Potential Mitigation of Smoke Taint in Wines by Post-Harvest Ozone Treatment of Grapes.Molecules. 2021 Mar 23; 26(6)M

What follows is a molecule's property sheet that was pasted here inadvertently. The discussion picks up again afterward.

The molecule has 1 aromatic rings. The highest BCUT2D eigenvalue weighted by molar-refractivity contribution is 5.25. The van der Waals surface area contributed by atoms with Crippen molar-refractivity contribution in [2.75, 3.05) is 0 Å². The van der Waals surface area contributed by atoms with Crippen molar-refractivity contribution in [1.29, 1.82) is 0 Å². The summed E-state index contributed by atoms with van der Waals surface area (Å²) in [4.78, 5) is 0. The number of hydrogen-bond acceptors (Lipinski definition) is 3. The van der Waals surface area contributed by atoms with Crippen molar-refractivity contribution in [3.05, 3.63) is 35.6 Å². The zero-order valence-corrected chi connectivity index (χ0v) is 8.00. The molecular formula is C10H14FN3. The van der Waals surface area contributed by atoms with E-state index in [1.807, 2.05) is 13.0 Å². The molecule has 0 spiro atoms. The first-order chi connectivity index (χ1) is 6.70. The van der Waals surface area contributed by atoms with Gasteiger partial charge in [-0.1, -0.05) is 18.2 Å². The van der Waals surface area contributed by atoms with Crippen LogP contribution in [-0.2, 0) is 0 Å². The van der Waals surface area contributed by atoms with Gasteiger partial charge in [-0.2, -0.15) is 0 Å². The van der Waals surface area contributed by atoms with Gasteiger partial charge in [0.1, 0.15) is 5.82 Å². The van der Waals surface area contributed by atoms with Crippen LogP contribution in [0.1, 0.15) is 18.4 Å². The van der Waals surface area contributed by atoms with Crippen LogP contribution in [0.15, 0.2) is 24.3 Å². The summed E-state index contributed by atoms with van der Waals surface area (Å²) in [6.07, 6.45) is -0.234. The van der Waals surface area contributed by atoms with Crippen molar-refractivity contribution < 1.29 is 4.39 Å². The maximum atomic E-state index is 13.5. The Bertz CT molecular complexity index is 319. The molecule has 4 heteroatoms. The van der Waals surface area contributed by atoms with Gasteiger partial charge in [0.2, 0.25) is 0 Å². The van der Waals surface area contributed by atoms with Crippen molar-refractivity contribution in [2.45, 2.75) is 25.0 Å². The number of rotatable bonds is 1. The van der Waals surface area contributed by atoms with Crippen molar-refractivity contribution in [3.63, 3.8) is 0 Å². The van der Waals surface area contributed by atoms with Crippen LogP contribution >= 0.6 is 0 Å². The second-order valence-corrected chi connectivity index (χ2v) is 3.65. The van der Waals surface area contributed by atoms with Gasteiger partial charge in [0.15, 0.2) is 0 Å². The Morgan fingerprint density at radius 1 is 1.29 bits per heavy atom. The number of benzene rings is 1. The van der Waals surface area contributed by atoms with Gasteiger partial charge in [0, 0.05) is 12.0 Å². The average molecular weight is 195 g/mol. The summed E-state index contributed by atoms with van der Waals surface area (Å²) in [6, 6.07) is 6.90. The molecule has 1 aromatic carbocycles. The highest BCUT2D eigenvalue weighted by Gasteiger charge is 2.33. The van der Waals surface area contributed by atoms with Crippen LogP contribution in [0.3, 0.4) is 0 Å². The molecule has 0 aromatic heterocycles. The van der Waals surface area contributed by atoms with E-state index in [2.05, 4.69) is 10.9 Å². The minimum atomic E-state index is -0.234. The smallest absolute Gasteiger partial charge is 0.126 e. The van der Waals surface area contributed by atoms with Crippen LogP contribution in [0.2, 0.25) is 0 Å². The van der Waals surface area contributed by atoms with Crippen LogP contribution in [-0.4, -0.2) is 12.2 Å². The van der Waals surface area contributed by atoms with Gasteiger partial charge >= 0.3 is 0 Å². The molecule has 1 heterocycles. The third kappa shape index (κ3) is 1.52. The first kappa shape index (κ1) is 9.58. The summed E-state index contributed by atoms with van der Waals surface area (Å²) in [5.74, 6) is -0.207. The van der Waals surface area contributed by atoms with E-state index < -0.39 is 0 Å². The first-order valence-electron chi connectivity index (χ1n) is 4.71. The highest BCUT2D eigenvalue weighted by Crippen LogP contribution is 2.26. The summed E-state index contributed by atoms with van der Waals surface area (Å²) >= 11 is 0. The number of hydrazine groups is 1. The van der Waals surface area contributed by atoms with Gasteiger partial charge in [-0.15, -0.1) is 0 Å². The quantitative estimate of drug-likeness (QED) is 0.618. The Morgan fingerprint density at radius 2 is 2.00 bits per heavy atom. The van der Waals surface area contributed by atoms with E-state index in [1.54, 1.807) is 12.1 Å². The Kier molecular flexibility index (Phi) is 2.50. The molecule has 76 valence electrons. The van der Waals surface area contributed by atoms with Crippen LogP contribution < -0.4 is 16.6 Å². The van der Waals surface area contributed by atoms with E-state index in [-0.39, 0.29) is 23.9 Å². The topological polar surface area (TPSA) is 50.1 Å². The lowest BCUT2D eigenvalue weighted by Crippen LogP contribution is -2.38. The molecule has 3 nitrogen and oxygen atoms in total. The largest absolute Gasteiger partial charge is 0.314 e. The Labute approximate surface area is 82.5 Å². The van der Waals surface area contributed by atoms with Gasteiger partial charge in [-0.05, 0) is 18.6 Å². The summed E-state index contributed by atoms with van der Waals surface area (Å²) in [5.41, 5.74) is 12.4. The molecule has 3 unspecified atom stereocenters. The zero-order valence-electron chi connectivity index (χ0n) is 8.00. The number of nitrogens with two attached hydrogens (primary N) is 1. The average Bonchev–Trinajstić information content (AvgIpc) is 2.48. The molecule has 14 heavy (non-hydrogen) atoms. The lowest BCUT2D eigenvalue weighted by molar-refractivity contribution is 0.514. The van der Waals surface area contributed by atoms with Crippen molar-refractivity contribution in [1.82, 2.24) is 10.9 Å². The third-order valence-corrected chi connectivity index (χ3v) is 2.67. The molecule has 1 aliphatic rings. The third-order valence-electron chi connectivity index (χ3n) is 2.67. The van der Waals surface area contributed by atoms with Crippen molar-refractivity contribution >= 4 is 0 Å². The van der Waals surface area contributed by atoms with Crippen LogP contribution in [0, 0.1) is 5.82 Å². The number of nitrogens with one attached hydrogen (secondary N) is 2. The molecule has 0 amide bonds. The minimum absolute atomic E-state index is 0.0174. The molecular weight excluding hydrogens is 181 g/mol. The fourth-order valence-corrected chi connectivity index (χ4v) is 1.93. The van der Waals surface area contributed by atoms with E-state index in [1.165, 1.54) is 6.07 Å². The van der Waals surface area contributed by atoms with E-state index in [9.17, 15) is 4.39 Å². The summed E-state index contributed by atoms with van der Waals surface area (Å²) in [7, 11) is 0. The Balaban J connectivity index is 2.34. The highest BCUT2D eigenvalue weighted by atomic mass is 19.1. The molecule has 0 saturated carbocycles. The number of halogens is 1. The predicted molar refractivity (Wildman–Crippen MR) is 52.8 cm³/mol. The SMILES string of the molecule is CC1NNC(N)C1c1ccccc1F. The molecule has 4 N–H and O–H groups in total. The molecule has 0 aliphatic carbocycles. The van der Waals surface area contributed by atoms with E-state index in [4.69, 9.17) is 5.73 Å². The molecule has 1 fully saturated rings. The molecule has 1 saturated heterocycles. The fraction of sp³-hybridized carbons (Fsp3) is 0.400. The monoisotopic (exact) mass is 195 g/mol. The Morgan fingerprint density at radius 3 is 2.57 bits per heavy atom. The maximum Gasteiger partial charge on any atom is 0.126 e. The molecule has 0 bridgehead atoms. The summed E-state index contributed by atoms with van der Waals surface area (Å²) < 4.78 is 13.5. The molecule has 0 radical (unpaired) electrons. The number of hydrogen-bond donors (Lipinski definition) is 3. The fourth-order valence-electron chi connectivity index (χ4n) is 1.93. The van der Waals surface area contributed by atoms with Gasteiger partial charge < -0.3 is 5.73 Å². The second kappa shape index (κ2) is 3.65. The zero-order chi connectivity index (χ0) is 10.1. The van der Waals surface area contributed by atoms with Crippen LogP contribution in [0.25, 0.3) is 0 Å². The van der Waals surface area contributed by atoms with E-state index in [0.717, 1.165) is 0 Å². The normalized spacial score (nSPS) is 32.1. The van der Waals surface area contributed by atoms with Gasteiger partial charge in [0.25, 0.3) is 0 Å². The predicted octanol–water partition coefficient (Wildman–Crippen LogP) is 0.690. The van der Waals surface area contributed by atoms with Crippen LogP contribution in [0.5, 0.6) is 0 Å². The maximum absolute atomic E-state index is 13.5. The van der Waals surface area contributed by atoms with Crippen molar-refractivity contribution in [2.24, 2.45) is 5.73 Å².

When bushfires occur near grape growing regions, vineyards can be exposed to smoke, and depending on the timing and duration of grapevine smoke exposure, fruit can become tainted. Smoke-derived volatile compounds, including volatile phenols, can impart unpleasant smoky, ashy characters to wines made from smoke-affected grapes, leading to substantial revenue losses where wines are perceivably tainted. This study investigated the potential for post-harvest ozone treatment of smoke-affected grapes to mitigate the intensity of smoke taint in wine. Merlot grapevines were exposed to smoke at ~7 days post-veraison and at harvest grapes were treated with 1 or 3 ppm of gaseous ozone (for 24 or 12 h, respectively), prior to winemaking. The concentrations of smoke taint marker compounds (i.e., free and glycosylated volatile phenols) were measured in grapes and wines to determine to what extent ozonation could mitigate the effects of grapevine exposure to smoke. The 24 h 1 ppm ozone treatment not only gave significantly lower volatile phenol and volatile phenol glycoside concentrations but also diminished the sensory perception of smoke taint in wine. Post-harvest smoke and ozone treatment of grapes suggests that ozone works more effectively when smoke-derived volatile phenols are in their free (aglycone) form, rather than glycosylated forms. Nevertheless, the collective results demonstrate the efficacy of post-harvest ozone treatment as a strategy for mitigation of smoke taint in wine.